Shock & Vibration Are 2 Potential Mechanical Problems for transducer
There are numerous environmental factors that may interfere with the performance of a pressure transducer. Two factors that sometimes overlooked to engineers are shock and vibration. Knowing the system where the pressure transducer is installed can help avoid high shock and vibration conditions, minimizing premature failure of your instrumentation. Before understanding the risks associated with shock and vibration, how a pressure transducer may experience or encounter these effects must be defined.
Shock is a sudden, unexpected impact that transmits energy to a device in a relatively short time interval. For a pressure transducer, that energy passes through the stainless steel up through the housing. Shock may originate from rough transportation and handling, such as by trucks, forklifts and conveyors. Alternately, shock can be caused simply by dropping the transducer on the shop floor or by an operator quickly closing a ball valve, inducing fluid hammer effect on the sensor. A transducer may not be damaged by a single shock, but can experience fatigue failure with numerous low-level shocks over the course of its life.
Vibration is yet another consideration. Vibration is continuous oscillation directed at the transducer. In the case of an engine test cell, for instance, the running engine emits a constant vibration that might affect transducer operation if it is mounted too close.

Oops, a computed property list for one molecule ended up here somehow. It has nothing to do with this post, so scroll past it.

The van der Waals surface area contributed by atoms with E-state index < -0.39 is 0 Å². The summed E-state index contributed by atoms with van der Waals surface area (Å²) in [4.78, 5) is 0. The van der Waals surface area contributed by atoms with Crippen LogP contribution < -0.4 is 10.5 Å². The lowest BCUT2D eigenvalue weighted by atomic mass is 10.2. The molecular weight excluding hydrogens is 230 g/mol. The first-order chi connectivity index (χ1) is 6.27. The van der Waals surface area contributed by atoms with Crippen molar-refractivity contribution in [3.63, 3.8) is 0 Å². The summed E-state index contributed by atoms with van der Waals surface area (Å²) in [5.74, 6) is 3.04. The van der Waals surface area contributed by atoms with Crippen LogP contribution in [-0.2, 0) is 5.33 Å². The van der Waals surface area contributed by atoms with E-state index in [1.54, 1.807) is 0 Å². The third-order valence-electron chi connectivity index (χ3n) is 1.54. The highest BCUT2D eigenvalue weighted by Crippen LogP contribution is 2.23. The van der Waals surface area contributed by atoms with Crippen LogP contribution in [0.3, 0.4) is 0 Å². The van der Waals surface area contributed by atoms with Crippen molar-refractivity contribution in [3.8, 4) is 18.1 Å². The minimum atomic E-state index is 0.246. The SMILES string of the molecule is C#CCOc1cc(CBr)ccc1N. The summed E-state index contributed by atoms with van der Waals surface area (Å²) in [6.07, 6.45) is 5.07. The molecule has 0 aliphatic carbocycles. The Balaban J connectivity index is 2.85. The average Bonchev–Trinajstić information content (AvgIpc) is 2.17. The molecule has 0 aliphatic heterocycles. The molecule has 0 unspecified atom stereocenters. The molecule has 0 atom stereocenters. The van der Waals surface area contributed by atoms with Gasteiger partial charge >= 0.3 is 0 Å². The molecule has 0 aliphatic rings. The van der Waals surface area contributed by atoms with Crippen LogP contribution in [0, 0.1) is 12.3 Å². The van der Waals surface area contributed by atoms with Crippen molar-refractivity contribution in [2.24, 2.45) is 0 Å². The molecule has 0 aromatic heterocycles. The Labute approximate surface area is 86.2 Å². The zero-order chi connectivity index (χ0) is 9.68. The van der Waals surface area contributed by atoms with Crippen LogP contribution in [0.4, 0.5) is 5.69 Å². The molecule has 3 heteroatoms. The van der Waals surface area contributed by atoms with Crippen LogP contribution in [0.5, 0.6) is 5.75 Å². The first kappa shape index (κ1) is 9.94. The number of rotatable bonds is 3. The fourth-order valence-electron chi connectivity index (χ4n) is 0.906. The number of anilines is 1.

Shock and vibration can cause a wide range of problems, including dented enclosures, disconnected wires, broken circuit boards, faulty signals, intermittent problems and shortened life. To prevent shock and vibration during the assembly procedure, OEMs should first realize this potential problem — many do not — and then take measures to prevent it. As simple as it sounds, the best remedy is to install transducers as remotely as possible from obvious sources of shock and vibration. Depending on the installation, another possible solution is the use of shock and vibration isolators.
Transducer suppliers can provide OEMs with information needed to design a system where the transducer can be handled appropriately during installation. They advise engineers to design their transducer installation so only a few tools are used for its assembly rather than an entire toolbox, increasing the likelihood that the correct tool will be used during the assembly process. Also, care should be taken to ensure the correct tools are used. For example, assemblers shouldn’t use channel locks that may gouge and scratch the pipe when a standard open-end wrench will suffice. Moreover, if the assembly is heavier than the approved weight limit, work procedures should state that two people are required to lift it, rather than one who might drop and damage the assembly.
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